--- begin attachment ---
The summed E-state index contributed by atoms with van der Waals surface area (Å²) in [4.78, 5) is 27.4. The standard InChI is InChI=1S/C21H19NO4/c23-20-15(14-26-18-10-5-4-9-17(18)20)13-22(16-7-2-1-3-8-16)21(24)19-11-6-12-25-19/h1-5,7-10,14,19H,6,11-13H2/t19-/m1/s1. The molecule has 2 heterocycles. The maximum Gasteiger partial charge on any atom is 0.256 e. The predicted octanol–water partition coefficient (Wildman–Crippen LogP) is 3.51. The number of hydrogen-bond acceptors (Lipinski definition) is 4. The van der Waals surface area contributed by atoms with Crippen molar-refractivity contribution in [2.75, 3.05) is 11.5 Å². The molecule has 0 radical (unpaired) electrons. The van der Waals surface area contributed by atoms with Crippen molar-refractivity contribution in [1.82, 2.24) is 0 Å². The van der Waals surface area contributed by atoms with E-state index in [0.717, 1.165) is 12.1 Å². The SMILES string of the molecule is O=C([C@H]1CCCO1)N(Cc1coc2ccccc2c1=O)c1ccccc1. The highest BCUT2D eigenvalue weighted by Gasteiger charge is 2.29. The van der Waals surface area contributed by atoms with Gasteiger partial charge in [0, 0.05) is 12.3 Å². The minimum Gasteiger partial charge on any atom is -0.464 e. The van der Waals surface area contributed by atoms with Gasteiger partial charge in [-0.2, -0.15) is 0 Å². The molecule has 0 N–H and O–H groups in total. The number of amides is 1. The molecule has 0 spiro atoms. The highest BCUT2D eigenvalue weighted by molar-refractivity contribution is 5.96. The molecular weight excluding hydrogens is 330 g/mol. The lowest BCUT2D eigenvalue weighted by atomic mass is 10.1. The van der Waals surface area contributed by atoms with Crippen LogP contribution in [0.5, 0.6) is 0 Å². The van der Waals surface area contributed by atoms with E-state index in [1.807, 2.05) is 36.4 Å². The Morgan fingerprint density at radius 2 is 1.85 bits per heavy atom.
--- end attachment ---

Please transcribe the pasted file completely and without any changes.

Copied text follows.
The summed E-state index contributed by atoms with van der Waals surface area (Å²) in [4.78, 5) is 27.4. The standard InChI is InChI=1S/C21H19NO4/c23-20-15(14-26-18-10-5-4-9-17(18)20)13-22(16-7-2-1-3-8-16)21(24)19-11-6-12-25-19/h1-5,7-10,14,19H,6,11-13H2/t19-/m1/s1. The molecule has 2 heterocycles. The maximum Gasteiger partial charge on any atom is 0.256 e. The predicted octanol–water partition coefficient (Wildman–Crippen LogP) is 3.51. The number of hydrogen-bond acceptors (Lipinski definition) is 4. The van der Waals surface area contributed by atoms with Crippen molar-refractivity contribution in [2.75, 3.05) is 11.5 Å². The molecule has 0 radical (unpaired) electrons. The van der Waals surface area contributed by atoms with Crippen molar-refractivity contribution in [1.82, 2.24) is 0 Å². The van der Waals surface area contributed by atoms with E-state index in [0.717, 1.165) is 12.1 Å². The SMILES string of the molecule is O=C([C@H]1CCCO1)N(Cc1coc2ccccc2c1=O)c1ccccc1. The highest BCUT2D eigenvalue weighted by Gasteiger charge is 2.29. The van der Waals surface area contributed by atoms with Gasteiger partial charge in [0, 0.05) is 12.3 Å². The minimum Gasteiger partial charge on any atom is -0.464 e. The van der Waals surface area contributed by atoms with Gasteiger partial charge in [-0.2, -0.15) is 0 Å². The molecule has 0 N–H and O–H groups in total. The number of amides is 1. The molecule has 0 spiro atoms. The highest BCUT2D eigenvalue weighted by molar-refractivity contribution is 5.96. The molecular weight excluding hydrogens is 330 g/mol. The lowest BCUT2D eigenvalue weighted by atomic mass is 10.1. The van der Waals surface area contributed by atoms with Crippen LogP contribution in [0.5, 0.6) is 0 Å². The van der Waals surface area contributed by atoms with E-state index in [1.807, 2.05) is 36.4 Å². The Morgan fingerprint density at radius 2 is 1.85 bits per heavy atom.